There is a great deal of archeological work and reconstruction taking place on the huge site but the major building that we visited was basically a museum containing frescoes, icons, paintings and church pieces which had adorned the monastery (and others) over the 600 years of its existence. Photography was not allowed but we were able to view some fantastic pieces of art put together both here and in the capitals of St Petersburg and Moscow. Once again, the primary pieces were icons, although there were a number of frescoes remaining and many fabric works of art on various materials and often including much gold, silver and precious stones.
This, together with other cathedrals we have seen on this trip, provided another level of detail on the Orthodox Church to which we had been introduced in Israel and which has been probably the major theme of the past six days in Russia. It is amazing that, in a country that was officially atheist for much of the past century and during which many religious sites were destroyed or put to other use, so much emphasis is on the church today. For those faithful to the Christian tradition, Russia must provide great hope for the future; for others those not so inclined it still provides a tremendous collection of beautiful architecture and art comparable to that of the great Western European countries.
Back on board ship we soon set sail, later enjoyed another good dinner on board (tonight’s was a Russian theme) followed by a vodka tasting session at 9:30. We were given six different vodkas to taste, together with appropriate snacks, and for each we had a toast and a different way of holding the glass – or, in one case, glasses! We were taught how to drink from two cascading glasses at once; some more successfully than others, the less skillful getting another shirt for the laundry.
Thursday was essentially a lazy day on ship, although there were plenty of activities to attend if one felt so inclined. I attended another good lecture on the Putin years to round out our History of Russia series.
At 3pm we docked at a small island, Kizhi. There has been a settlement here for over 500 years, principally populated by peoples from Finland originally. In fact the area is called Karelia, presumably named for (or perhaps with) the area of the same name in Finland. Most of the villages had disappeared by the 1950s but more recently the island has been re-populated with buildings from various parts of the province to preserve them in what is in fact an open-air museum.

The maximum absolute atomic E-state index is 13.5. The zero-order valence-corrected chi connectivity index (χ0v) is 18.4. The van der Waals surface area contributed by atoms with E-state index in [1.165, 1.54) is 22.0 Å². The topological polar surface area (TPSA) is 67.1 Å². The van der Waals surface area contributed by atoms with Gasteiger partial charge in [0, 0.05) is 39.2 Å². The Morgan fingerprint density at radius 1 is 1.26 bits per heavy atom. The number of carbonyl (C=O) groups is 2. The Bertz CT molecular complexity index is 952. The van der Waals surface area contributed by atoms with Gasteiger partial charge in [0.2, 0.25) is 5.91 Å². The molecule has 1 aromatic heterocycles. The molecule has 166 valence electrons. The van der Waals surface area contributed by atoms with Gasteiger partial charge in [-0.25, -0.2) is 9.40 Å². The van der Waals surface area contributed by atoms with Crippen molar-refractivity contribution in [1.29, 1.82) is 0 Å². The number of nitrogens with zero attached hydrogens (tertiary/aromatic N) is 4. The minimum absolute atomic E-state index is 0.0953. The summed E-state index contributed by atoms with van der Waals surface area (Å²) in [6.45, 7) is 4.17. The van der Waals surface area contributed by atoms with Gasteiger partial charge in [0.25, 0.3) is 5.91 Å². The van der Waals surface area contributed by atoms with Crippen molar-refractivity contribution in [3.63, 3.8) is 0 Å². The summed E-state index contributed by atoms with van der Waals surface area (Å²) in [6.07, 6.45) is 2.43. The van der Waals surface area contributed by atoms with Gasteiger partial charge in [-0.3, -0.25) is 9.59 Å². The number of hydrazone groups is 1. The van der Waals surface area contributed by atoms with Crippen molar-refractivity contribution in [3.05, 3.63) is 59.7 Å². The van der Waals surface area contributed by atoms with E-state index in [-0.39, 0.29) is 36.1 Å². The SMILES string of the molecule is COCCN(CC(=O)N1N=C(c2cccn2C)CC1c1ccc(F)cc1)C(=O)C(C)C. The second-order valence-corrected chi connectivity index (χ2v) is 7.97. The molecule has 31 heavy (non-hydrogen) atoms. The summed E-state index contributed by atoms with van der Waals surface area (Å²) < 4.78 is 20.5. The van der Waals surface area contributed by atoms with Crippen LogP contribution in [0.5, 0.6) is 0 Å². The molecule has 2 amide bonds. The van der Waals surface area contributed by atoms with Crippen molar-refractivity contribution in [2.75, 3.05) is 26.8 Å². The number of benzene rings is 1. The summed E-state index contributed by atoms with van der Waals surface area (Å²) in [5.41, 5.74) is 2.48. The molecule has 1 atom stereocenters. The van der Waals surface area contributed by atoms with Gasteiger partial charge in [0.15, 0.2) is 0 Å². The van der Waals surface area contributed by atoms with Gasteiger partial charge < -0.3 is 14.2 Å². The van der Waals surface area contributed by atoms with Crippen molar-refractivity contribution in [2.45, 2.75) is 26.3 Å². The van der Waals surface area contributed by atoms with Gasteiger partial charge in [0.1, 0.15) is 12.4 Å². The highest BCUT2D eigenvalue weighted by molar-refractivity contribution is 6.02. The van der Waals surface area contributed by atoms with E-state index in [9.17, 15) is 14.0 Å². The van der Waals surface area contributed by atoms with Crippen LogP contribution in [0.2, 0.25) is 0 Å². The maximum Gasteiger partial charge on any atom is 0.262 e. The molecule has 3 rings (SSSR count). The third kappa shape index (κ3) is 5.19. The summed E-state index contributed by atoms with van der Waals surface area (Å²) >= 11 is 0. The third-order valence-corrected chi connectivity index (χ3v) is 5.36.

The unique feature of the buildings, including the magnificent 22 domed Cathedral of the Assumption, is that they are built of wood. Even the onion domes are made up of dozens (probably hundreds in some cases) of shingles, each cut and shaped from aspen trees. In addition to the church and its belfry, there are perhaps twenty additional structures that made up villages of this type – two storey homes with housing for a large family and its animals, a windmill and various craft shops. Our guide was very good and made the place come alive with her descriptions not only of the dwellings but of the life that the inhabitants followed in this remote area. Since we were now at a latitude of 60 degrees, we could believe her descriptions of the very hard winters and see the benefit of the entire family bedding down in one room for about three months every year.
Our only shore visit today (Friday) was at the town of Mandrogy. This was in many respects similar to Kizhi in that it is fundamentally a living museum. The town was destroyed in World War II but an enterprising Russian built a reproduction in the late nineties simply as a tourist attraction. Again, most of the buildings are wooden and many are very brightly painted and decorated with impressive carvings. We walked around the entire small area in about 90 minutes and made the obligatory stops at craft shops where the typically Russian stacking dolls are carved and painted and where other very beautiful – but expensive – wooden and fabric souvenirs were available. Keith and Zena went to a Russian Banya where they experienced the sauna and (at least for Keith) a cool dip in a lake. Both thoroughly enjoyed their experience.
This completed our shore excursions from the rivers and lakes and tonight, as we cross the biggest lake in Europe we will be approaching our final stop of the tour, St Petersburg, where a full three days of sightseeing are planned.